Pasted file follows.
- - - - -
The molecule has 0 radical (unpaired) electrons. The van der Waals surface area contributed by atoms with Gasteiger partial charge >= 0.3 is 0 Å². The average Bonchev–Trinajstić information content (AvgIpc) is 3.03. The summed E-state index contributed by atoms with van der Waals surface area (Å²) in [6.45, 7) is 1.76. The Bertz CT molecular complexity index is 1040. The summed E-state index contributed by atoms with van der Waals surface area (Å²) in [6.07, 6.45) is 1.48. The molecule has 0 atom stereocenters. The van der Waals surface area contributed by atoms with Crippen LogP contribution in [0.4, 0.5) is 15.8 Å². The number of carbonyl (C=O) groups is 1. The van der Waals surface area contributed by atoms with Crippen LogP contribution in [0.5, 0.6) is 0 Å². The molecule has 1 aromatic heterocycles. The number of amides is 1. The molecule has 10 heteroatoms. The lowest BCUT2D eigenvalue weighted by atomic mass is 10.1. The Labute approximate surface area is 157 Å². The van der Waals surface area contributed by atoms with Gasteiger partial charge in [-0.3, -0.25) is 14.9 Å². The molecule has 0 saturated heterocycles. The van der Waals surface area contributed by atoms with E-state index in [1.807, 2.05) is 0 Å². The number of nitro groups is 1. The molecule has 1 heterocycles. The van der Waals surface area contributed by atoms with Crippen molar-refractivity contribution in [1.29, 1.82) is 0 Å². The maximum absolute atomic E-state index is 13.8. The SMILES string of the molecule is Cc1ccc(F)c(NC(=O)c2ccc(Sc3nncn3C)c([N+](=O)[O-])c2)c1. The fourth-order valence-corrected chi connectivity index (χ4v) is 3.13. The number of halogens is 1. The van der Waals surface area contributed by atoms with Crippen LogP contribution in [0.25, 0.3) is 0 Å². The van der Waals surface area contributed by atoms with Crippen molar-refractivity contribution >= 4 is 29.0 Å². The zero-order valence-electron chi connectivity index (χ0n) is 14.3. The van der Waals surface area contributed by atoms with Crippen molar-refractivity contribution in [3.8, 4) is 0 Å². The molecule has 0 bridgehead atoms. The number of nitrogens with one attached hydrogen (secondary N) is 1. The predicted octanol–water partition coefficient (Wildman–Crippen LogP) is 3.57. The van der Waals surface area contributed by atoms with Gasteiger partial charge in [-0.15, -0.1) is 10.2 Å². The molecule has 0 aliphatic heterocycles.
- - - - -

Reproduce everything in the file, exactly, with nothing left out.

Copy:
The molecule has 0 radical (unpaired) electrons. The van der Waals surface area contributed by atoms with Gasteiger partial charge >= 0.3 is 0 Å². The average Bonchev–Trinajstić information content (AvgIpc) is 3.03. The summed E-state index contributed by atoms with van der Waals surface area (Å²) in [6.45, 7) is 1.76. The Bertz CT molecular complexity index is 1040. The summed E-state index contributed by atoms with van der Waals surface area (Å²) in [6.07, 6.45) is 1.48. The molecule has 0 atom stereocenters. The van der Waals surface area contributed by atoms with Crippen LogP contribution in [0.4, 0.5) is 15.8 Å². The number of carbonyl (C=O) groups is 1. The van der Waals surface area contributed by atoms with Crippen LogP contribution in [0.5, 0.6) is 0 Å². The molecule has 1 aromatic heterocycles. The number of amides is 1. The molecule has 10 heteroatoms. The lowest BCUT2D eigenvalue weighted by atomic mass is 10.1. The Labute approximate surface area is 157 Å². The van der Waals surface area contributed by atoms with Gasteiger partial charge in [-0.3, -0.25) is 14.9 Å². The molecule has 0 saturated heterocycles. The van der Waals surface area contributed by atoms with E-state index in [1.807, 2.05) is 0 Å². The number of nitro groups is 1. The molecule has 1 heterocycles. The van der Waals surface area contributed by atoms with Crippen molar-refractivity contribution in [1.29, 1.82) is 0 Å². The maximum absolute atomic E-state index is 13.8. The SMILES string of the molecule is Cc1ccc(F)c(NC(=O)c2ccc(Sc3nncn3C)c([N+](=O)[O-])c2)c1. The fourth-order valence-corrected chi connectivity index (χ4v) is 3.13. The number of halogens is 1. The van der Waals surface area contributed by atoms with Crippen LogP contribution in [0.25, 0.3) is 0 Å². The van der Waals surface area contributed by atoms with Crippen molar-refractivity contribution >= 4 is 29.0 Å². The zero-order valence-electron chi connectivity index (χ0n) is 14.3. The van der Waals surface area contributed by atoms with Crippen molar-refractivity contribution in [3.8, 4) is 0 Å². The molecule has 0 bridgehead atoms. The number of nitrogens with one attached hydrogen (secondary N) is 1. The predicted octanol–water partition coefficient (Wildman–Crippen LogP) is 3.57. The van der Waals surface area contributed by atoms with Gasteiger partial charge in [-0.15, -0.1) is 10.2 Å². The molecule has 0 aliphatic heterocycles.